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These photos of our galaxy are stunning

Royal Museums Greenwich

Royal Museums Greenwich

The most spectacular visions of the cosmos by astrophotographers worldwide have been recognised.

This year’s Astronomy Photographer of the Year has attracted more than 2700 entries from more than 60 countries.

Searing hot loops of plasma radiating from the edge of the Sun, star trails illuminating the night sky over a campfire-lit Green Lake in the Hoover Wilderness of California, and Comet Lovejoy sailing through the solar system in a green haze leaving cometary dust in its wake, are some of the shortlist favourites.

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The competition, hosted by the Royal Observatory Greenwich, is in its seventh year.

Judges include comedian and amateur astronomer Jon Culshaw, Sky at Night editor Chris Bramley and Royal Observatory’s Public Astronomer Marek Kukula.

Here are some of the shortlist entries:

Late afternoon at San Vito di Cadore, Italy the moon shines over Monte Antelao.

Late afternoon at San Vito di Cadore, Italy the moon shines over Monte Antelao. Photo: Marcella Giulia Pace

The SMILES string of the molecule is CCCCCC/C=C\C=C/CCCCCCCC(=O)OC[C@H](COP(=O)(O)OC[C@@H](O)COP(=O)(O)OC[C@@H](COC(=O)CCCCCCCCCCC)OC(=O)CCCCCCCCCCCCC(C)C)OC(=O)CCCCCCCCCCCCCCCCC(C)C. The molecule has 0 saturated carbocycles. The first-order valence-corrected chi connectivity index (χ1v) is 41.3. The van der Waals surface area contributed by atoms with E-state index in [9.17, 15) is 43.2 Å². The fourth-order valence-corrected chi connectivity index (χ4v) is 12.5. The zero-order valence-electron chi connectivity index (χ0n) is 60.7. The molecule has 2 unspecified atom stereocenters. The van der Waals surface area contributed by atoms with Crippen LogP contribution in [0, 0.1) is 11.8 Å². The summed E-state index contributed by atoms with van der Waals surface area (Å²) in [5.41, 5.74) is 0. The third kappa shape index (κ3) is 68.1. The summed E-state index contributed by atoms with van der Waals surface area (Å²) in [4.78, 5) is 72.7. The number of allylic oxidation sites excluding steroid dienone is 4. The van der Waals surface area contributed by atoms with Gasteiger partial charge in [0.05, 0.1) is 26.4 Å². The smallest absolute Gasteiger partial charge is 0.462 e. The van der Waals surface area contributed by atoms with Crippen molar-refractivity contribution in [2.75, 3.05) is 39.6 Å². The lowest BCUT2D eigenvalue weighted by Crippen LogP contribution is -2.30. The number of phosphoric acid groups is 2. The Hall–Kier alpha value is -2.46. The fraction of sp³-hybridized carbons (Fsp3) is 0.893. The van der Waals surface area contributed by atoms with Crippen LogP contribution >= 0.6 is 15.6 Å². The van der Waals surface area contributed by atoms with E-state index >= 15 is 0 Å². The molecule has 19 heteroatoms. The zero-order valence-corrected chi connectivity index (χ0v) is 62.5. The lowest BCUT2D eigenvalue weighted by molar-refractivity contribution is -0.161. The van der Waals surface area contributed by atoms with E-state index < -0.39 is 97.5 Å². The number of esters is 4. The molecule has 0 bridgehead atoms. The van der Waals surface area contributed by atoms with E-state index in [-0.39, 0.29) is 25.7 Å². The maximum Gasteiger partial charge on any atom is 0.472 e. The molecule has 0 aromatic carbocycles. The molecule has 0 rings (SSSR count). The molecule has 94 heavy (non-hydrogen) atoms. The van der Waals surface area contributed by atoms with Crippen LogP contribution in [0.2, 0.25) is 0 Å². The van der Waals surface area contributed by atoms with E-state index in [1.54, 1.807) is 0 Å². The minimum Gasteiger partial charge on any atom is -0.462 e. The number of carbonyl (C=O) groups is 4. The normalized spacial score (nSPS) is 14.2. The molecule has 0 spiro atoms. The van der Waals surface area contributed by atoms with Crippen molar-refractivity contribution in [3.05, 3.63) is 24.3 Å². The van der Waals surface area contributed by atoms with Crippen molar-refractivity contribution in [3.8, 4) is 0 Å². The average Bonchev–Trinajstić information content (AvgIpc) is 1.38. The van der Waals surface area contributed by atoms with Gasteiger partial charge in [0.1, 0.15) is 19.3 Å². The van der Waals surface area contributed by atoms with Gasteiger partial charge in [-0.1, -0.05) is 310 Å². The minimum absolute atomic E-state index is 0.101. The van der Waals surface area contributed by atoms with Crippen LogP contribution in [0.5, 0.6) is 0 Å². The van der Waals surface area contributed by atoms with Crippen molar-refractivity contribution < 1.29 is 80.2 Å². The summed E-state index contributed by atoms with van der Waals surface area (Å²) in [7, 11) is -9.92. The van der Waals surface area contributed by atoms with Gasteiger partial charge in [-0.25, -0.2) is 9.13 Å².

Measuring 50 light years in diameter, the large, round Rosette Nebula is found on the edge of a molecular cloud in the constellation of Monoceros the Unicorn.

Measuring 50 light years in diameter, Rosette Nebula is found on the edge in Monoceros the Unicorn. Photo: Juan Ignacio Jimenez 

Star trails illuminate the night sky over a campfire-lit Green Lake in the Hoover Wilderness of California. S

Star trails illuminate the night sky over a campfire-lit Green Lake in the Hoover Wilderness of California. Photo: Royal Museums Greenwich

Comet Lovejoy sails through the solar system in a green haze leaving cometary dust in its wake.

Comet Lovejoy sails through the solar system in a green haze leaving cometary dust in its wake. Photo: Michael Jaeger 

Situated some 5,000 light years away, the stellar nursery of the Lagoon Nebula lies in the constellation of Sagittarius

Situated some 5,000 light years away, the stellar nursery of the Lagoon Nebula lies in the constellation of Sagittarius. Photo: Laszlo Francsics

 A meteor can be seen piercing through the darkness as the Milky Way towers above the 4,392m peak of Mount Rainier in Washington, USA.

A meteor can be seen piercing through the darkness as the Milky Way towers above the 4,392m peak of Mount Rainier in Washington, USA. Photo: Brad Goldpaint 

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